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Why I Sweep: For yesterday, today and tomorrow


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This is one in a series of guest blog posts about Riverkeeper Sweep, our annual day of service for the Hudson, involving more than 120 cleanups and planting projects on a single day. Be part of the next Sweep, May 1, 2021 – Visit


KMorse - Why I Sweep

I stand by the river and I know that it has been here yesterday and will be here tomorrow and that therefore, since I am part of its pattern today, I also belong to all its yesterdays and will be a part of all its tomorrows. This is a kind of earthly immortality, a kinship with rivers and hills and rocks, with all things and all creatures that have ever lived or ever will live or have their being on the earth. It is my assurance of an orderly continuity in the great design of the universe.
— Virginia Eifert

KMorseThe Hudson River has a lot of stories to tell, and while I may be biased, our particular stretch seems a bit more talkative than many.

As the Director of Hudson Crossing Park, located just outside of Schuylerville, I like many others, have come to see the Hudson as “my” river. I dare say this sentiment is not a new one. In fact, it’s one that can be traced back even further than most would ever expect.

Hudson Crossing history

Schuylerville was originally known as Saratoga, not to be confused with our mineral spring and horse racing neighbors in Saratoga Springs. Perhaps those who are a bit more historically minded hear “Saratoga” and think of the infamous turning point of the Revolutionary War and how it helped shape our national history. Some of the preliminary battles of Saratoga took place on the same ground that Hudson Crossing Park exists on now, including one of the crossings that gave Hudson Crossing its name.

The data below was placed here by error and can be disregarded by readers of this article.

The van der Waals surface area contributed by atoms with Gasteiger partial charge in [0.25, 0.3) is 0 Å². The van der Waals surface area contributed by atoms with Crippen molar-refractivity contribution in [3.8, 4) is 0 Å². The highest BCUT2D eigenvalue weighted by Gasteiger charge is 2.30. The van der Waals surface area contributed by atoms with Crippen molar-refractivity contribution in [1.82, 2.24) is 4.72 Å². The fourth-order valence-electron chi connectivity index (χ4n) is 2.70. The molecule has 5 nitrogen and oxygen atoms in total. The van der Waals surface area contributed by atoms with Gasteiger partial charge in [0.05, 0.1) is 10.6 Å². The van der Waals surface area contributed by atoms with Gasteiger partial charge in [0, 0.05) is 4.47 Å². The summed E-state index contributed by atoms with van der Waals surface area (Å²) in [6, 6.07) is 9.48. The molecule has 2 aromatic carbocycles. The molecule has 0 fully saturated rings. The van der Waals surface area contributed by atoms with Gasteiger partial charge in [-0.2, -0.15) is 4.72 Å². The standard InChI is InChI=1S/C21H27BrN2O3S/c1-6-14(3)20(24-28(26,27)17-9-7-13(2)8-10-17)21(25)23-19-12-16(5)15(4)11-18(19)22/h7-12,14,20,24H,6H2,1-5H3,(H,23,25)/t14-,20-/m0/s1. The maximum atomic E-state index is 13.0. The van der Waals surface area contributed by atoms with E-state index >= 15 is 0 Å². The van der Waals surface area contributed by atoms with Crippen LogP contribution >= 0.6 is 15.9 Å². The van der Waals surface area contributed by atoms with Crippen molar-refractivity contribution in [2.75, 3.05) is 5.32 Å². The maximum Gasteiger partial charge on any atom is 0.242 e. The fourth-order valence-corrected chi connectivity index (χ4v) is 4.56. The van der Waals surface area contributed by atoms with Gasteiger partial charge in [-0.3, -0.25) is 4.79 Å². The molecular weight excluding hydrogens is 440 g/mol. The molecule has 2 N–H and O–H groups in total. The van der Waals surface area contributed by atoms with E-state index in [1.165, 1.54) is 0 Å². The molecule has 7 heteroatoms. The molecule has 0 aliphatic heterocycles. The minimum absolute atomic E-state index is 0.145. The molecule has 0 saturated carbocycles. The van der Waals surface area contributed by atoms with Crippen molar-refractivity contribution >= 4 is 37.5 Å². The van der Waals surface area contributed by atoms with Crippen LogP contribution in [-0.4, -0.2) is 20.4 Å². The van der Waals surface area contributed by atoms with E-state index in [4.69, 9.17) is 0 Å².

Bridge of BoatsIn 1777, British General John Burgoyne and more than 6,000 of his troops, camp followers, and accompanying munitions crossed the Hudson via a “Bridge of Boats,” bateaux that were anchored and lashed together with planks laid across. They crossed the relatively calm waters at that point on the Hudson and marched to England’s historic defeat at Saratoga Battlefield.

The Hudson River was – and is – more than a waterway to cross for those who have lived along its banks in Washington and Saratoga Counties. The name “Saratoga” itself tells the story of just how deeply connected those who live here have always been to the river’s waters — the word “Saratoga” is an adaptation of the Mohican “se-rach-ta-gue,” or “hillside country of the quiet river.” The river provided a rich life to those who originally inhabited this land, and remnants of fire pits used by the native peoples who called the shores of the river home have been found in the area that date back to over 1,500 years ago.

The river, lifeblood of the region

The Hudson’s more recent history includes the struggle with ongoing pollution and dredging. Recognizing the horrible impact that PCBs and other pollutants have had on the river and wildlife, the Hudson’s surrounding contemporary communities have been forced to reevaluate their relationship with the river. What was once seen as a corridor of commerce and disposable resource for industry has now been recognized for what it is — the lifeblood of an entire region.